On the Web:


LEWISTON — It’s new and it’s cool, said Jan Phillips, associate dean at the University of Southern Maine’s Lewiston-Auburn College.

If you’re a high school student, a high school parent, an adult thinking about college or an employer who encourages workers to go back to school, it’s for you.

“This is no typical Web site,” Phillips said of www.collegeformeandroscoggin.org, launched earlier this month.

Two leaders in College for ME-Androscoggin, a program intent on boosting the number of county residents with college degrees, are asking the public to check it out.

It’s a one-stop site on everything college-related around the world, said Joan Macri of College for ME.

The site features walking, talking guides who point viewers to sections. For example, the home page guide introduces the three main sections: teens, adults and employers.

One link takes you to a virtual aspirations lab. Another, to the “teens” page, where a young man in a sweatshirt and jeans asks, “Need help figuring out what to do after high school?” He directs viewers to links with information to help students learn more about getting money for college, where to go, what to study.

The “college search” link offers information on colleges in Maine and throughout the nation, and even offers online tours.

The “adults” page features a middle-age woman talking about how adults can get support to go back to school, including college searches, financial aid and career choices.

On the “employers” page, a manager type urges large and small business owners to support employee education. He directs viewers to links on the page to help employers learn how.

The four live spokespersons are actors picked to represent Androscoggin County residents. “Their purpose is to make people feel like someone just like them is able to do this,” and to make the site user-friendly, Macri said.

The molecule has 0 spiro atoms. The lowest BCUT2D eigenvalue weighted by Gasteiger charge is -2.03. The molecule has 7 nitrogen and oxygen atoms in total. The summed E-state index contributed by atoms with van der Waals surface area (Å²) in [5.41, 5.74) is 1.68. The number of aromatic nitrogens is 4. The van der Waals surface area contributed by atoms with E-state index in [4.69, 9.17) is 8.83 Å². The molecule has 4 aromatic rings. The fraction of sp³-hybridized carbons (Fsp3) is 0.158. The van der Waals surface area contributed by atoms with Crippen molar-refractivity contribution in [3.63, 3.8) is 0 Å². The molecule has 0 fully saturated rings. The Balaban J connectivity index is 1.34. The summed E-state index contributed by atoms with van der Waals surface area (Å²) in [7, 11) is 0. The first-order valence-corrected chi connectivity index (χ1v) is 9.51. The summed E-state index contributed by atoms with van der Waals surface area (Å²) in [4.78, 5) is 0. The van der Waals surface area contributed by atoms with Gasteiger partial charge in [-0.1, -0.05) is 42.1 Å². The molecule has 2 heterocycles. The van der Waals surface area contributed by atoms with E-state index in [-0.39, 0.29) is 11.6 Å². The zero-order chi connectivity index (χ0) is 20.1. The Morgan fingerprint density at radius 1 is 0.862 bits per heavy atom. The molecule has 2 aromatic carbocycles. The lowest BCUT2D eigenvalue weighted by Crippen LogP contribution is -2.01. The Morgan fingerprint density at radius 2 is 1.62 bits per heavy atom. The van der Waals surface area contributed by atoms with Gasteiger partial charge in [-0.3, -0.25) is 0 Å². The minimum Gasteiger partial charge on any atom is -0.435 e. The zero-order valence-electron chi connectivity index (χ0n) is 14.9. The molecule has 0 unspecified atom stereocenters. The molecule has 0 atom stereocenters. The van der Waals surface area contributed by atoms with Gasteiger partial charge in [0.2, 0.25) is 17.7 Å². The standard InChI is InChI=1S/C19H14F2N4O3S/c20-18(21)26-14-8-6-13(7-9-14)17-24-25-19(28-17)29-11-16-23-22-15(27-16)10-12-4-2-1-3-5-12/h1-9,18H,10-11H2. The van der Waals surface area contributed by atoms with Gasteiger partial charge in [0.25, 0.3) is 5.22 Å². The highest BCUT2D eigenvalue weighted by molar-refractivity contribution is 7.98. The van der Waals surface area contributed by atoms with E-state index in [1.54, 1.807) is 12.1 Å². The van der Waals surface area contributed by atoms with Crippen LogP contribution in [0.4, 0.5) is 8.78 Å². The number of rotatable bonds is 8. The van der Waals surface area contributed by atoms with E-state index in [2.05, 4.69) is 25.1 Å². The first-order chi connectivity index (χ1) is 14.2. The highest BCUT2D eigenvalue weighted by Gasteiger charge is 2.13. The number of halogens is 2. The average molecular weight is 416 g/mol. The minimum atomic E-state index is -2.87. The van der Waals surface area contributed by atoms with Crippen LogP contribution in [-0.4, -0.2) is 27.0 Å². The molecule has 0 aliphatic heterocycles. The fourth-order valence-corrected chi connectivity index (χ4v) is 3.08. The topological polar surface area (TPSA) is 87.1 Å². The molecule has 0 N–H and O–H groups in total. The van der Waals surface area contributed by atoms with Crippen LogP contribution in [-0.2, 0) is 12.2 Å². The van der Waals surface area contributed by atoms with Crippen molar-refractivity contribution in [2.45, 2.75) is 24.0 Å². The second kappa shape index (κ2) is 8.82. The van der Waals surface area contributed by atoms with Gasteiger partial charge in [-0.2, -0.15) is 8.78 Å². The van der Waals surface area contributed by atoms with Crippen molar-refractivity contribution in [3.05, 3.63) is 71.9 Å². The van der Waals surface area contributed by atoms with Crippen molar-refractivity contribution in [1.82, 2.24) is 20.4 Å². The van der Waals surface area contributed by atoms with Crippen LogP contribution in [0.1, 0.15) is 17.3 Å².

Those people grab your attention, said Candace Sanborn of Encompass Marketing and Design, the Auburn firm that designed the site. So-called “live Web spokespersons” are becoming common outside Maine, but are not used much in the state — even less so with nonprofits, she said. “People don’t think of doing it,” Sanborn said. It’s not expensive, she said.

The Web page also features a “Degree Monument” that lists local people with degrees, where they went to college, what they do. “There’s nothing like this in the world,” Phillips said. A test group of names is on there now. More names are being added.

Some of the individuals will have an “I” or a “JS” beside their names, indicating that they’re willing to be interviewed or job shadowed. “If I’m 15 and I’d like to be a veterinarian like Dr. Clark at Lisbon Road, I’d go and look where he did his undergrad, and see where he went to vet school,” Macri said.

The site also has an employer honor roll that recognizes employers for what they’re doing to help workers increase their educations, Mari said.

Information about the site is be shared with area high schools. On Thursday, Macri and Phillips showed school superintendents the Web site, Macri said. “They were pretty excited.”

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